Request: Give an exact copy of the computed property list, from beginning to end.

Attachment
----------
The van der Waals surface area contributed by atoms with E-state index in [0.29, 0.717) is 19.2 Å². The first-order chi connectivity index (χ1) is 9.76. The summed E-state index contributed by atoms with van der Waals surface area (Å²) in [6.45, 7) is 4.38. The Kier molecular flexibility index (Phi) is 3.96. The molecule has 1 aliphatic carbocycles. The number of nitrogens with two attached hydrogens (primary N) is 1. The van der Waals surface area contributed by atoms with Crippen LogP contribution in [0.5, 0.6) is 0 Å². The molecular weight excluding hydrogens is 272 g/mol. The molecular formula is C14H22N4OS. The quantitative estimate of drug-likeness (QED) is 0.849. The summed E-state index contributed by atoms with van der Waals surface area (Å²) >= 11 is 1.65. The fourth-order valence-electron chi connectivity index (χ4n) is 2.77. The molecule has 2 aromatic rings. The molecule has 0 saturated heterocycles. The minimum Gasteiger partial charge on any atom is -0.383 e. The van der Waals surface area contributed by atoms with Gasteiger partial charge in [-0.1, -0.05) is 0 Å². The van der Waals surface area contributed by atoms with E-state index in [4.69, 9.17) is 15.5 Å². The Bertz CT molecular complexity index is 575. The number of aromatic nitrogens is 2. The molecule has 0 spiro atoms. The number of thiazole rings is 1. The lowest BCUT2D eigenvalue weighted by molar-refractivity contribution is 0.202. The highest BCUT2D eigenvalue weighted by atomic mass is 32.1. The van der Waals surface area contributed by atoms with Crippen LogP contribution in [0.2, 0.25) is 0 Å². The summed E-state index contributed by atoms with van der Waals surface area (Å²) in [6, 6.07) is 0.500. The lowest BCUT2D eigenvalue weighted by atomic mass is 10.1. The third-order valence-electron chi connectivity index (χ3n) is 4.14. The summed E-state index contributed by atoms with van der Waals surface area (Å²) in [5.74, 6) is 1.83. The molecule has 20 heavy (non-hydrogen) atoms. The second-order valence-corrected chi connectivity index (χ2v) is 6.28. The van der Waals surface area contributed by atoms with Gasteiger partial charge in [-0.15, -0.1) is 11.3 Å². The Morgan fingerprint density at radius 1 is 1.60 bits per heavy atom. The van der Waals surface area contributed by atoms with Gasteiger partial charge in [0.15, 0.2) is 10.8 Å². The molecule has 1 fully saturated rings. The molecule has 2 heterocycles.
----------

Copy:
The van der Waals surface area contributed by atoms with E-state index in [0.29, 0.717) is 19.2 Å². The first-order chi connectivity index (χ1) is 9.76. The summed E-state index contributed by atoms with van der Waals surface area (Å²) in [6.45, 7) is 4.38. The Kier molecular flexibility index (Phi) is 3.96. The molecule has 1 aliphatic carbocycles. The number of nitrogens with two attached hydrogens (primary N) is 1. The van der Waals surface area contributed by atoms with Crippen LogP contribution in [0.5, 0.6) is 0 Å². The molecular weight excluding hydrogens is 272 g/mol. The molecular formula is C14H22N4OS. The quantitative estimate of drug-likeness (QED) is 0.849. The summed E-state index contributed by atoms with van der Waals surface area (Å²) >= 11 is 1.65. The fourth-order valence-electron chi connectivity index (χ4n) is 2.77. The molecule has 2 aromatic rings. The molecule has 0 saturated heterocycles. The minimum Gasteiger partial charge on any atom is -0.383 e. The van der Waals surface area contributed by atoms with Gasteiger partial charge in [-0.1, -0.05) is 0 Å². The van der Waals surface area contributed by atoms with E-state index in [4.69, 9.17) is 15.5 Å². The Bertz CT molecular complexity index is 575. The number of aromatic nitrogens is 2. The molecule has 0 spiro atoms. The number of thiazole rings is 1. The lowest BCUT2D eigenvalue weighted by molar-refractivity contribution is 0.202. The highest BCUT2D eigenvalue weighted by atomic mass is 32.1. The van der Waals surface area contributed by atoms with Crippen LogP contribution in [0.2, 0.25) is 0 Å². The summed E-state index contributed by atoms with van der Waals surface area (Å²) in [6, 6.07) is 0.500. The lowest BCUT2D eigenvalue weighted by atomic mass is 10.1. The third-order valence-electron chi connectivity index (χ3n) is 4.14. The summed E-state index contributed by atoms with van der Waals surface area (Å²) in [5.74, 6) is 1.83. The molecule has 20 heavy (non-hydrogen) atoms. The second-order valence-corrected chi connectivity index (χ2v) is 6.28. The van der Waals surface area contributed by atoms with Gasteiger partial charge in [-0.15, -0.1) is 11.3 Å². The Morgan fingerprint density at radius 1 is 1.60 bits per heavy atom. The van der Waals surface area contributed by atoms with Gasteiger partial charge in [0.15, 0.2) is 10.8 Å². The molecule has 1 fully saturated rings. The molecule has 2 heterocycles.